So I bummed this book from a neighbor. It’s a book on classic English rhetoric. Or verbal style.
She initially pulled it off her shelf to show me because of the name of the author: Ward Farnsworth.
Not an exact rendering of my last name (it’s Farnworth, no “s”). And that’s not pretentious posturing on my part — it has been that way for generations.
But it didn’t really matter who wrote the book. I fell in love with the book and the uncommon literary devices it shared on the spot.
Each chapter is devoted to a literary device like anaphora, chiasmus, and litotes That may sound like nonsense to you, but they’re just fancy words for rhetorical devices you’ll quickly recognize.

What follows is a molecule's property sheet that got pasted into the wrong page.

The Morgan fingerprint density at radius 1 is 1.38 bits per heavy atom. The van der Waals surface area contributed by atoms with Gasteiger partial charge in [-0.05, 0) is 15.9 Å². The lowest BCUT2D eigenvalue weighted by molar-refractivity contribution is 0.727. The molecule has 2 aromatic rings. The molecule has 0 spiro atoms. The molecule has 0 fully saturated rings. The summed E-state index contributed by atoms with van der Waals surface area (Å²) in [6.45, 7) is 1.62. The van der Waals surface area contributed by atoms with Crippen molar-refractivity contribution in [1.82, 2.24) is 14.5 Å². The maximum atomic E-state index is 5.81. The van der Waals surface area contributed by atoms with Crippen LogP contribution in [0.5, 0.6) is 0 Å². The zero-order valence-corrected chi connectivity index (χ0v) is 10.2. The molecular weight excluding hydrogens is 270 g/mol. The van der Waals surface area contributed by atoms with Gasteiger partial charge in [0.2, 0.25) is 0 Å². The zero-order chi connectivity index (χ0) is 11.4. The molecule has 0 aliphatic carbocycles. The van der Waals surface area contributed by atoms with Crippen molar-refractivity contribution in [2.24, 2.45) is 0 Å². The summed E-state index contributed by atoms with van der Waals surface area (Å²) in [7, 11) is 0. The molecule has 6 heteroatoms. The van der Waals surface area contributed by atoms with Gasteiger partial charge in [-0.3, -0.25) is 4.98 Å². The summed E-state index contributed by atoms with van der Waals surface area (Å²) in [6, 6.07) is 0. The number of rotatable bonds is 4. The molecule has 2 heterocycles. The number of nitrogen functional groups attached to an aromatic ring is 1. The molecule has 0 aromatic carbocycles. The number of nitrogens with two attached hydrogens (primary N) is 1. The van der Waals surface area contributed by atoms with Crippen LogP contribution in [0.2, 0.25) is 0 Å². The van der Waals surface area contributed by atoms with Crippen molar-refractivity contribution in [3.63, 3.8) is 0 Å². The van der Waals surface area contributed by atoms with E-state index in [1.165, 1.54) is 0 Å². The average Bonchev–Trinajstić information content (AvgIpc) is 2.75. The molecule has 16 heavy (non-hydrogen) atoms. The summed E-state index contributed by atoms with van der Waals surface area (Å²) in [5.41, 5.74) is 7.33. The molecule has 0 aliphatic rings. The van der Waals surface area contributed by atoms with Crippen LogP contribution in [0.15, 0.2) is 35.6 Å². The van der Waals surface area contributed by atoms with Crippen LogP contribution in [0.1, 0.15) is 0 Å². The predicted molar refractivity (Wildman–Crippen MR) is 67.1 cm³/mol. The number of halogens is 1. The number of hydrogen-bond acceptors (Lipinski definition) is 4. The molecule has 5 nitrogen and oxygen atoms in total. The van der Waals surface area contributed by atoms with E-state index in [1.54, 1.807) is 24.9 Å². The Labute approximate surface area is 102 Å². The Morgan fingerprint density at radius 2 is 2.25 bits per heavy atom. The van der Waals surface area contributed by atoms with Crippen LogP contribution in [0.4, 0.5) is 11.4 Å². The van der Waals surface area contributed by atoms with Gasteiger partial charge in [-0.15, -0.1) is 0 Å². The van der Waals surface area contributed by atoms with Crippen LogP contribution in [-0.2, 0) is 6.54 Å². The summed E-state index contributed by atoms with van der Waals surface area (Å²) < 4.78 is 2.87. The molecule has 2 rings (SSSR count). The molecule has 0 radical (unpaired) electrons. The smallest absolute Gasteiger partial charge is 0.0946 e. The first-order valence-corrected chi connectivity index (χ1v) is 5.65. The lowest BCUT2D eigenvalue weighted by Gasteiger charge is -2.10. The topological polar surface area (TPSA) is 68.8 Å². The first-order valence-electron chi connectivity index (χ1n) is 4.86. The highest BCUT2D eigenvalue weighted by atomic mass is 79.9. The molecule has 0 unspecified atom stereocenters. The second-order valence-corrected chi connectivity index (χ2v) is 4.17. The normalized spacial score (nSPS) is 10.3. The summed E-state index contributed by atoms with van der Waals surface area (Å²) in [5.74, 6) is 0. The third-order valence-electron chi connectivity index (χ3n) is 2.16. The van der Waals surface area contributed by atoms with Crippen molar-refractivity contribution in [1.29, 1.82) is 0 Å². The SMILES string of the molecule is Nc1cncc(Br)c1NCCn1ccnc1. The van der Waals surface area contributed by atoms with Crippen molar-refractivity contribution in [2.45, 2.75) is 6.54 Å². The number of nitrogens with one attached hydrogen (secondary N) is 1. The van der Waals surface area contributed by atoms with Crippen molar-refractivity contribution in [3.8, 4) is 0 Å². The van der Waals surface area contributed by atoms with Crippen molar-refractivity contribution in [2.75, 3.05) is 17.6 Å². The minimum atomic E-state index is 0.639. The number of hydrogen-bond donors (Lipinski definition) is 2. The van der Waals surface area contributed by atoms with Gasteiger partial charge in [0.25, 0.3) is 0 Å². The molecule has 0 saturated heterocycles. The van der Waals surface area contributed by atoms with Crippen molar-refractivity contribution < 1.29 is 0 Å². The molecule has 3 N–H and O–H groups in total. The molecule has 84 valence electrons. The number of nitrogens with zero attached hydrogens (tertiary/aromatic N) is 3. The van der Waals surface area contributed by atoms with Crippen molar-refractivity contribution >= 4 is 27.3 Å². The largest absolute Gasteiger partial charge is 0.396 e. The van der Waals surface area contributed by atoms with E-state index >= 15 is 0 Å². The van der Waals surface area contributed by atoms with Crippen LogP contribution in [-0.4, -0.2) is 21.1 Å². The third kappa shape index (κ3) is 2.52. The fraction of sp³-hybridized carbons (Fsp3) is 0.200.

Furthermore, each device is broken down into subspecies, complete with examples from notable sources like Shakespeare, Churchill, Chesterton, and the Bible (and I threw in a few by Tupac Shukar, Monty Python and the Holy Grail, and Bob Dylan).
What is a literary device?
Before diving into these uncommon literary devices, let’s take a quick detour.
Talking about literary devices, figures of speech and writing style can be intimidating for many.
After scouring the web and referring to a few additional books, I didn’t come across an agreed upon definition of literary devices. So here’s my take:
A literary device is a technique you can use to create a special effect on your writing.
Think about it this way.